Telugu-Kannada alphabet

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Copper plate inscriptions in Kannada-Telugu script

The Telugu-Kannada alphabet is a writing system used in southern India. Despite, some differences, the scripts used for the Telugu and Kannada languages remain quite similar.

History[edit]

The Dravidian family comprises about 73 languages including Telugu, Kannada, Tamil and Malayalam. Saatavaahanas introduced the Brahmi to present day Telugu and Kannada speaking regions. It was followed by Kadamba script, then used for writing Kannada and Telugu languages. Next came Old Kannada in the third century CE. Kannada abugida emerged between the 1st and 3rd centuries CE from Chalukya and Kadamba script.

During 4th to 7th centuries AD the Early Bādāmi Chālukyās and Early Banavasi Kadambās used early form of Kannada script in inscriptions. The early Eastern Chalukyas and Salankayana who ruled the Kannada and Telugu speaking areas.[1]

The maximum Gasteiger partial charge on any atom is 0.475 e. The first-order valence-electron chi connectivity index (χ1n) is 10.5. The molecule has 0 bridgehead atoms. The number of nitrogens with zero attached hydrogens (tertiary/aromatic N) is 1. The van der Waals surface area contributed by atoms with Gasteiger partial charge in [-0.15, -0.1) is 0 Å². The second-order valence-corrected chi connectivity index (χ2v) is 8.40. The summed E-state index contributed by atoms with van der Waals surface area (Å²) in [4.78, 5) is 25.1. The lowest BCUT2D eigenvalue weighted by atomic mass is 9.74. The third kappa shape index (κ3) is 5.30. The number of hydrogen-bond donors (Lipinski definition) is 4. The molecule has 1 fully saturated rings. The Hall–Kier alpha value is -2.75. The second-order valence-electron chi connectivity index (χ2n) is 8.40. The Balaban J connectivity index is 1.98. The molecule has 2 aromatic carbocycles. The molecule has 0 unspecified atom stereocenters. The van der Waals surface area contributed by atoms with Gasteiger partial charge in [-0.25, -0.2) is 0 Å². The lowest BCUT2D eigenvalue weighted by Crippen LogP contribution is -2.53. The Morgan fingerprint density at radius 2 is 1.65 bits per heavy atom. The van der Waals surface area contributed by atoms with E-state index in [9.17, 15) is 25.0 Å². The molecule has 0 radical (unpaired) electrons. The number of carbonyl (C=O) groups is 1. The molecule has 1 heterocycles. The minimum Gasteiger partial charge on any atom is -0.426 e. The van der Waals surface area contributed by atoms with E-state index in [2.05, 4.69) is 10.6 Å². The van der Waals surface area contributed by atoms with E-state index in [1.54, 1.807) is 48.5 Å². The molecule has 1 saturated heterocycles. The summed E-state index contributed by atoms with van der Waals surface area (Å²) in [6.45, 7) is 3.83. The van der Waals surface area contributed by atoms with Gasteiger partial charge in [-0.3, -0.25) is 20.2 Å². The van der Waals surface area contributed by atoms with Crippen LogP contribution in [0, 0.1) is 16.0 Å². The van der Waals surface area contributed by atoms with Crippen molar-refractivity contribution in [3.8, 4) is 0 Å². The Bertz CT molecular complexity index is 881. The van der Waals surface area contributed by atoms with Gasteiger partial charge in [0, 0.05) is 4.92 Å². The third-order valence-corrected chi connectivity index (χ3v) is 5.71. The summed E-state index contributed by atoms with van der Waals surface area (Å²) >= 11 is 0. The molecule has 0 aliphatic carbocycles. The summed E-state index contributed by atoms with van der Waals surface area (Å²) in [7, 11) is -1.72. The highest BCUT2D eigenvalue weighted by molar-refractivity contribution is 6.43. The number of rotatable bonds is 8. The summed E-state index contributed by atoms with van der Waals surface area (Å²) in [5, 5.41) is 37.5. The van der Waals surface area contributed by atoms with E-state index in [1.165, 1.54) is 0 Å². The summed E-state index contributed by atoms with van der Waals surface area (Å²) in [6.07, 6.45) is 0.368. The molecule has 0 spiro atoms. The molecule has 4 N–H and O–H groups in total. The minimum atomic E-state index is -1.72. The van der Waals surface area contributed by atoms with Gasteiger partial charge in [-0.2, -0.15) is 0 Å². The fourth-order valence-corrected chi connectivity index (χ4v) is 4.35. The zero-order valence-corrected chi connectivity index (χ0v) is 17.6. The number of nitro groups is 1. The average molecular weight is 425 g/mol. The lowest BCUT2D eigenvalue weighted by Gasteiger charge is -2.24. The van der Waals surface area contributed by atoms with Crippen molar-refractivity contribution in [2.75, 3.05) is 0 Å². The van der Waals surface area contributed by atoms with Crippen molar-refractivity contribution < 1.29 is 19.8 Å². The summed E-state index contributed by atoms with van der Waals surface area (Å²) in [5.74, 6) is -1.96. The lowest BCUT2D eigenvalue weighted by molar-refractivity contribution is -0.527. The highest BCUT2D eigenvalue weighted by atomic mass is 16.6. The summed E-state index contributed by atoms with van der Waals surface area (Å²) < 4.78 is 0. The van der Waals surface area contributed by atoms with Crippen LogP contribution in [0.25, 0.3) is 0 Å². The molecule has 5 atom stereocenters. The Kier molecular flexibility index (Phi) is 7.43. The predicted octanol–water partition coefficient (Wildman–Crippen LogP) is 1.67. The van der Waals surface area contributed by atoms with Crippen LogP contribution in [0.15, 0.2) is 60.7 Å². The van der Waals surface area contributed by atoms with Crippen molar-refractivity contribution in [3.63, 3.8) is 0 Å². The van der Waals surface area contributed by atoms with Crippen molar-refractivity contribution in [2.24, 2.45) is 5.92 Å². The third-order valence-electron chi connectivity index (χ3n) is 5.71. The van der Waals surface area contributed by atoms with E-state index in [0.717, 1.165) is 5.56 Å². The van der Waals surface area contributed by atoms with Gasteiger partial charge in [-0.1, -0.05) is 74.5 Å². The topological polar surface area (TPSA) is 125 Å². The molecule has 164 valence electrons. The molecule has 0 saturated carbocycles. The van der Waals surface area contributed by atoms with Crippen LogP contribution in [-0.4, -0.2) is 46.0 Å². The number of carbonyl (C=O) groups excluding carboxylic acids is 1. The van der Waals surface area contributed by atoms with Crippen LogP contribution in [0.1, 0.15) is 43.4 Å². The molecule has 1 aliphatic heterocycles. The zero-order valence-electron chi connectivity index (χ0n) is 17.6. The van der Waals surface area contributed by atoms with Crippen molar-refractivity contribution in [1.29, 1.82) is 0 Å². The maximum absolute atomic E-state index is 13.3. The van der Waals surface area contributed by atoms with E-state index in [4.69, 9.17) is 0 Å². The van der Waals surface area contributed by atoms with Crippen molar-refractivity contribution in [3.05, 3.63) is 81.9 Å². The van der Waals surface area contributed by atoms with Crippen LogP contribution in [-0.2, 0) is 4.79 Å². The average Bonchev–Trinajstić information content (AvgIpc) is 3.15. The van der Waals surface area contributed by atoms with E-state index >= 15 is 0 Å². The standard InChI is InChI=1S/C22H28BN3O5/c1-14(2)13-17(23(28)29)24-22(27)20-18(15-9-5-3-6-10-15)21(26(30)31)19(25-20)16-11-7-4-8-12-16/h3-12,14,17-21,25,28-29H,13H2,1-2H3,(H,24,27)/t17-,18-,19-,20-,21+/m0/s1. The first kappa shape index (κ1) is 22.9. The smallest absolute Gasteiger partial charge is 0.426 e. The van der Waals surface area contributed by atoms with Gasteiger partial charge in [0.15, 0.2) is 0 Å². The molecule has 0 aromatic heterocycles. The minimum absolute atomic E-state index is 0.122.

Kannada became a written language ahead of Telugu. Both Kannada and Telugu produced poetry during the eighth century. Full-fledged literary works in Kannada appeared in the ninth century, two centuries before they became available in Telugu.[2][3][4] The earliest known Telugu inscriptions date to the 6th century CE. Telugu poetry began to appear in the 11th century.[5] Telugu writers waited until the 11th century because of socio-political factors (royal patronage, the influence of Buddhism and Jainism).[6]

Between 1100 CE and 1400 CE the Kannada and Telugu scripts separated from Old Kannada. The Chalukya dynasty influenced the modern form of Telugu script and its similarity with modern Kannada script.[7]

A new written standard emerged in Telugu during the second half of the 20th century.[5]

See also[edit]

External links[edit]

Inscriptions in Kannada-Telugu script[edit]

Evolution and Development of Kannada-Telugu script[edit]

References[edit]

  1. ^ "Epigraphical Studies in India - Sanskrit and Dravidian, Scripts used in India, Scripts Abroad". Retrieved 2013-09-06.
  2. ^ Kumar, R. Krishna (2017-11-25). "Kavirajamarga, a tour with a difference". The Hindu. ISSN 0971-751X. Retrieved 2019-01-22.
  3. ^ "Kavirajamarga", Wikipedia, 2019-01-21, retrieved 2019-01-22
  4. ^ "Aadi Kavi Nannaya's brilliant translation of the Mahabharata". The Hans India. 2014-11-12. Retrieved 2019-01-22.
  5. ^ a b "A sampler of the world's writing systems" (PDF). J. Marshall Unger Department of East Asian Languages & Literatures -The Ohio State University. Retrieved 2013-09-06.
  6. ^ "Origins of Telugu Script". Retrieved 2013-09-03.
  7. ^ "Evolution of Telugu Character Graphs". Retrieved 2013-07-22.